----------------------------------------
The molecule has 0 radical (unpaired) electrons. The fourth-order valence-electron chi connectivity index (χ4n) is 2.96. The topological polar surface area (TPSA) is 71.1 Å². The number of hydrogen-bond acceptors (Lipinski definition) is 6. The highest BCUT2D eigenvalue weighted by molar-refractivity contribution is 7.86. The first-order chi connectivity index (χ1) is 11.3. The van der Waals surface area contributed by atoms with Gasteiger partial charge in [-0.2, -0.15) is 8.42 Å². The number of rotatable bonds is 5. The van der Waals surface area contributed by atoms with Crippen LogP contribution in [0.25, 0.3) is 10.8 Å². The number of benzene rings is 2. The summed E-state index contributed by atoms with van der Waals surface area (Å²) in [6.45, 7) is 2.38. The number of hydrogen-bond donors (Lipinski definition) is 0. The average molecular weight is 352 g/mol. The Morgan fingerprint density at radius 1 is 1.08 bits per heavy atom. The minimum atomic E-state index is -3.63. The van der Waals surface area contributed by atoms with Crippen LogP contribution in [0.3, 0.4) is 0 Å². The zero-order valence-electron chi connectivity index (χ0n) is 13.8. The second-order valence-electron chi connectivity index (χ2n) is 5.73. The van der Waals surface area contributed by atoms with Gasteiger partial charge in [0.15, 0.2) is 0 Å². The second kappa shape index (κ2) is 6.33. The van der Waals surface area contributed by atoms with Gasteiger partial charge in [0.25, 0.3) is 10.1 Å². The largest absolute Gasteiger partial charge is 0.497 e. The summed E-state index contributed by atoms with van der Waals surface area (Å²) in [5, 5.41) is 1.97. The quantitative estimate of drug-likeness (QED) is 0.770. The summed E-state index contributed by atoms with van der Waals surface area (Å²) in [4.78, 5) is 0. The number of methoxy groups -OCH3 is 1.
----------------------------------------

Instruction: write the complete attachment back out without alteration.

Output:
The molecule has 0 radical (unpaired) electrons. The fourth-order valence-electron chi connectivity index (χ4n) is 2.96. The topological polar surface area (TPSA) is 71.1 Å². The number of hydrogen-bond acceptors (Lipinski definition) is 6. The highest BCUT2D eigenvalue weighted by molar-refractivity contribution is 7.86. The first-order chi connectivity index (χ1) is 11.3. The van der Waals surface area contributed by atoms with Gasteiger partial charge in [-0.2, -0.15) is 8.42 Å². The number of rotatable bonds is 5. The van der Waals surface area contributed by atoms with Crippen LogP contribution in [0.25, 0.3) is 10.8 Å². The number of benzene rings is 2. The summed E-state index contributed by atoms with van der Waals surface area (Å²) in [6.45, 7) is 2.38. The number of hydrogen-bond donors (Lipinski definition) is 0. The average molecular weight is 352 g/mol. The Morgan fingerprint density at radius 1 is 1.08 bits per heavy atom. The minimum atomic E-state index is -3.63. The van der Waals surface area contributed by atoms with Crippen LogP contribution in [0.3, 0.4) is 0 Å². The zero-order valence-electron chi connectivity index (χ0n) is 13.8. The second-order valence-electron chi connectivity index (χ2n) is 5.73. The van der Waals surface area contributed by atoms with Gasteiger partial charge in [0.15, 0.2) is 0 Å². The second kappa shape index (κ2) is 6.33. The van der Waals surface area contributed by atoms with Gasteiger partial charge in [0.25, 0.3) is 10.1 Å². The largest absolute Gasteiger partial charge is 0.497 e. The summed E-state index contributed by atoms with van der Waals surface area (Å²) in [5, 5.41) is 1.97. The quantitative estimate of drug-likeness (QED) is 0.770. The summed E-state index contributed by atoms with van der Waals surface area (Å²) in [4.78, 5) is 0. The number of methoxy groups -OCH3 is 1.